Cis-acting human ApoE tissue expression element is associated with human pattern of intraneuronal ApoE in transgenic mice

A. D. Roses, J. Gilbert, P. T. Xu, P. Sullivan, B. Popko, D. S. Burkhart, T. Christian-Rothrock, A. M. Saunders, N. Maeda, D. E. Schmechel

Research output: Contribution to journalArticle

22 Scopus citations

Abstract

Apolipoprotein E polymorphic variants (ApoE-ε2, ε3, and ε4) are associated with the age of onset distribution and risk of Alzheimer disease. The question of whether ApoE is expressed at a comparatively low level in human neurons compared to astrocytes, or whether ApoE enters neuronal cytoplasm via altered endosomal metabolism is important to understanding potential pathogenic roles for ApoE as a susceptibility gene in Alzheimer disease. ApoE deficient ('knock-out') mice received large human genomic DNA fragment transgenes for each of the three common apoE alleles. All transgenic mice demonstrated glial/astrocytic (normal rodent pattern), as well as cortical intraneuronal ApoE immunoreactivity with all three human isoforms and at multiple ApoE human allele doses (Xu et al. (32)). To test whether ApoE intraneuronal immunoreactivity was due to ApoE gene sequences between mouse and human, we examined another set of mice constructed using targeted replacement so that the human ApoE gene was placed under mouse gene promoters. Current analyses show that targeted replacement recombinant mice show normal rodent glial expression pattern, but no ApoE neuronal immunoreactivity through six months of age compared to large human genomic DNA fragment transgenic mice, which show neuronal content of ApoE throughout adult life. We conclude that cis-acting DNA sequences, rather than the specific sequence of the ApoE gene, may be responsible for low levels of transcription activity in cortical neurons.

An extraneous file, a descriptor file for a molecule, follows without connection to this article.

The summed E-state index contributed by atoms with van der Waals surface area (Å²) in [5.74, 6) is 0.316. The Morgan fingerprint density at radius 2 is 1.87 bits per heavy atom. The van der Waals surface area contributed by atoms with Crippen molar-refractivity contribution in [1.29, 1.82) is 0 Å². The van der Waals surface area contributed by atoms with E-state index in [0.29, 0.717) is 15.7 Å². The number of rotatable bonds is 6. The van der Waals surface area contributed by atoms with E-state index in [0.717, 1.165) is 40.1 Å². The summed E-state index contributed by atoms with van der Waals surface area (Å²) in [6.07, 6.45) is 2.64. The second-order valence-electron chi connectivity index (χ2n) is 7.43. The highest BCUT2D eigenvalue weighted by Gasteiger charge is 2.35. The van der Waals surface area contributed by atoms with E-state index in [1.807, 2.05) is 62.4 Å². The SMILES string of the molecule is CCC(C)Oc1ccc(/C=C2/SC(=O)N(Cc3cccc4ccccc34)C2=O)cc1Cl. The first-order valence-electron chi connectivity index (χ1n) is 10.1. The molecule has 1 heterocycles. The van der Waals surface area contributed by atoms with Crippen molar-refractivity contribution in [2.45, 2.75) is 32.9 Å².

Original languageEnglish (US)
Pages (from-to)S53-S58
JournalNeurobiology of aging
Volume19
Issue numberSUPPL. 1
DOIs
StatePublished - Jan 1 1998

Keywords

  • Alzheimer disease
  • Gene expression
  • Human brain
  • MAP2
  • Microtubules
  • Tau

ASJC Scopus subject areas

  • Clinical Neurology
  • Biological Psychiatry
  • Developmental Neuroscience
  • Neurology
  • Psychology(all)

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